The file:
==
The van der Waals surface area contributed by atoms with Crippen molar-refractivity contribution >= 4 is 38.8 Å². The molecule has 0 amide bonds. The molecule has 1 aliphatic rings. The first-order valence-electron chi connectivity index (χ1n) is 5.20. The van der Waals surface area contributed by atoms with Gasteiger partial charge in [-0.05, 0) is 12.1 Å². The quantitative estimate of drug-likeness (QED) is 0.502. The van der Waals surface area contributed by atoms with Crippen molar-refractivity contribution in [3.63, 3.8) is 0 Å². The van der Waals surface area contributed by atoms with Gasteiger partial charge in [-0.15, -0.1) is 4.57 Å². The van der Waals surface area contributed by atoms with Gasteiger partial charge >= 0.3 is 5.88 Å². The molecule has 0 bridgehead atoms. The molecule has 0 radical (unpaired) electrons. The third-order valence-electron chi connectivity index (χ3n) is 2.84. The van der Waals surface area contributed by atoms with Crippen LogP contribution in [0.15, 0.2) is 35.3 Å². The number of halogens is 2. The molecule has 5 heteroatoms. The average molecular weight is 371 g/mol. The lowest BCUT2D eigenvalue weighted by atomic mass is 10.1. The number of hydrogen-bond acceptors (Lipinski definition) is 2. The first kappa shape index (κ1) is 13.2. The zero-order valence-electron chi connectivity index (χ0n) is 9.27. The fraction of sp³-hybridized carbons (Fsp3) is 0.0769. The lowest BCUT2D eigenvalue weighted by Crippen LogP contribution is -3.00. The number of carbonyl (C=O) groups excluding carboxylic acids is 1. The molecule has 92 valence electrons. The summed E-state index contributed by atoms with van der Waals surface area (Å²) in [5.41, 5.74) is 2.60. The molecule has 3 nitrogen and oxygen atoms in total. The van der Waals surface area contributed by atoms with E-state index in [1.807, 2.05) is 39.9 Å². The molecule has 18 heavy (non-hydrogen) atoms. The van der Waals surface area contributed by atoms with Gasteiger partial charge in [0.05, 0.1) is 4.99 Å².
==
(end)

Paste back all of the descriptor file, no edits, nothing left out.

The van der Waals surface area contributed by atoms with Crippen molar-refractivity contribution >= 4 is 38.8 Å². The molecule has 0 amide bonds. The molecule has 1 aliphatic rings. The first-order valence-electron chi connectivity index (χ1n) is 5.20. The van der Waals surface area contributed by atoms with Gasteiger partial charge in [-0.05, 0) is 12.1 Å². The quantitative estimate of drug-likeness (QED) is 0.502. The van der Waals surface area contributed by atoms with Crippen molar-refractivity contribution in [3.63, 3.8) is 0 Å². The van der Waals surface area contributed by atoms with Gasteiger partial charge in [-0.15, -0.1) is 4.57 Å². The van der Waals surface area contributed by atoms with Gasteiger partial charge >= 0.3 is 5.88 Å². The molecule has 0 bridgehead atoms. The molecule has 0 radical (unpaired) electrons. The third-order valence-electron chi connectivity index (χ3n) is 2.84. The van der Waals surface area contributed by atoms with Crippen LogP contribution in [0.15, 0.2) is 35.3 Å². The number of halogens is 2. The molecule has 5 heteroatoms. The average molecular weight is 371 g/mol. The lowest BCUT2D eigenvalue weighted by atomic mass is 10.1. The number of hydrogen-bond acceptors (Lipinski definition) is 2. The first kappa shape index (κ1) is 13.2. The zero-order valence-electron chi connectivity index (χ0n) is 9.27. The fraction of sp³-hybridized carbons (Fsp3) is 0.0769. The lowest BCUT2D eigenvalue weighted by Crippen LogP contribution is -3.00. The number of carbonyl (C=O) groups excluding carboxylic acids is 1. The molecule has 92 valence electrons. The summed E-state index contributed by atoms with van der Waals surface area (Å²) in [5.41, 5.74) is 2.60. The molecule has 3 nitrogen and oxygen atoms in total. The van der Waals surface area contributed by atoms with E-state index in [1.807, 2.05) is 39.9 Å². The molecule has 18 heavy (non-hydrogen) atoms. The van der Waals surface area contributed by atoms with Gasteiger partial charge in [0.05, 0.1) is 4.99 Å².